Cooties come in three varieties: head lice, body lice and pubic lice. While head lice live and feed only on the scalp, body lice feed on the body’s skin but live in clothes. Humans have always had hair, but clothes are a more recent development. Figuring out just when body lice evolved, therefore, can give us hints as to when we became the trendy, clothes-wearing species we are today.
Early humans were covered with ape-like hair but started showing skin some 3.3 million years ago when they took to living in hot, savannah environments. (Bare skin promotes sweating and is a terrific way to keep cool, ergo much of the hair had to go, evolutionarily speaking.)
As humans started moving out of the savannah and into cooler climes, they had to start covering up. When they started wearing clothes, however, was always something of a gray area.
In 2003, a German researcher decided to put this theory to the test. He measured the difference between snippets of DNA in the two louse subspecies. Because DNA picks up small, random mutations at a more or less constant rate, the greater the difference between the DNA of divergent but related species, the longer the separation. As it turned out, the body louse branched off from the head louse about 70,000 years ago, give or take 42,000 years.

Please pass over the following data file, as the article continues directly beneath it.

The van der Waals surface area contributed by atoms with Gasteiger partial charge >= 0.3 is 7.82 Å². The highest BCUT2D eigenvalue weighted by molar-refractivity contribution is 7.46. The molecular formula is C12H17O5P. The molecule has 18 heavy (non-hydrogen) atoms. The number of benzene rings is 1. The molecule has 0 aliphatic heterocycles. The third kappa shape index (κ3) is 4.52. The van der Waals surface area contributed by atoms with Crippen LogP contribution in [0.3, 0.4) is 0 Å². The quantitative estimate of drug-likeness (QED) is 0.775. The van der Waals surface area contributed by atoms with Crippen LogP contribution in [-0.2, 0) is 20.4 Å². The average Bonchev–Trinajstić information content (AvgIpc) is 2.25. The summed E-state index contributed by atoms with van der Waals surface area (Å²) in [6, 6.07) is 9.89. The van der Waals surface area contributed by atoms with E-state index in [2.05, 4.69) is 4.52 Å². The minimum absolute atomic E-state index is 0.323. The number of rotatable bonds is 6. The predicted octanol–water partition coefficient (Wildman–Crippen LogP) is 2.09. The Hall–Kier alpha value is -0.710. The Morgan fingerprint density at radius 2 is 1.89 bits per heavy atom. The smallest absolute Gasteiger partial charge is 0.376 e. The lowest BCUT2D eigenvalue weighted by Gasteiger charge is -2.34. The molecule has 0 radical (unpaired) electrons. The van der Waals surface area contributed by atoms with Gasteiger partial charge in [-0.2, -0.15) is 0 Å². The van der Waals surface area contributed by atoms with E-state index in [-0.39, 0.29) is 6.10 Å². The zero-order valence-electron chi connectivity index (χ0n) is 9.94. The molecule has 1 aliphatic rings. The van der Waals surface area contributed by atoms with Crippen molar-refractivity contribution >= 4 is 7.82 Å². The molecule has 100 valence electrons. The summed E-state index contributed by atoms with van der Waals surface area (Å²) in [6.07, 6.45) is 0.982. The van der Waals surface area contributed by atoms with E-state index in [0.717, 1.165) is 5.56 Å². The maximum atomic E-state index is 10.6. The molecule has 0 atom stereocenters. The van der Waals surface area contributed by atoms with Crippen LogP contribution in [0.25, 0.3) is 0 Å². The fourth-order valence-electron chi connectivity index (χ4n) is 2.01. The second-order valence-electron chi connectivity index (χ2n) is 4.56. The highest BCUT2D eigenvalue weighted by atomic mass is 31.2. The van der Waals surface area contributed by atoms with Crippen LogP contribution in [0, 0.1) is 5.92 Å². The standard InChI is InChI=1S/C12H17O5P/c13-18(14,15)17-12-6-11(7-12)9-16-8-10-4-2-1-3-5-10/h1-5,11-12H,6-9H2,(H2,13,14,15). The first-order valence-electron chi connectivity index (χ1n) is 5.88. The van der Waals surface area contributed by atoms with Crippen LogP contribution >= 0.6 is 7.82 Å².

Clothing must have evolved at that time, too, the researchers figured. We also began drawing and carving, weaving, creating tools and burying our dead. In other words, we underwent a cultural revolution.
Orion elaborates on the implications:
They are wearing clothes—lice-filled clothes, to be sure, but clothes nonetheless. Momentously, they are using language. And they are dramatically increasing their range. Homo sapiens is exploding across the planet.
The date is not set in stone, however. A 2010 study that performed a second DNA analysis claimed that the divergence between head and body lice actually occurred about 190,000 years ago. Though there is some discrepancy, we can estimate that humans began wearing clothes roughly 200,000 to 50,000 years ago.
Smithsonian clears up the remaining evolutionary mystery: the pubic louse.
And of course some of you out there may wonder where that intimate, third variety of louse came from. Oddly enough, the DNA record shows that its closest relative is the louse native to gorillas. Science has yet to provide an explanation as to how this happened. Bad case of “beer goggles” perhaps?
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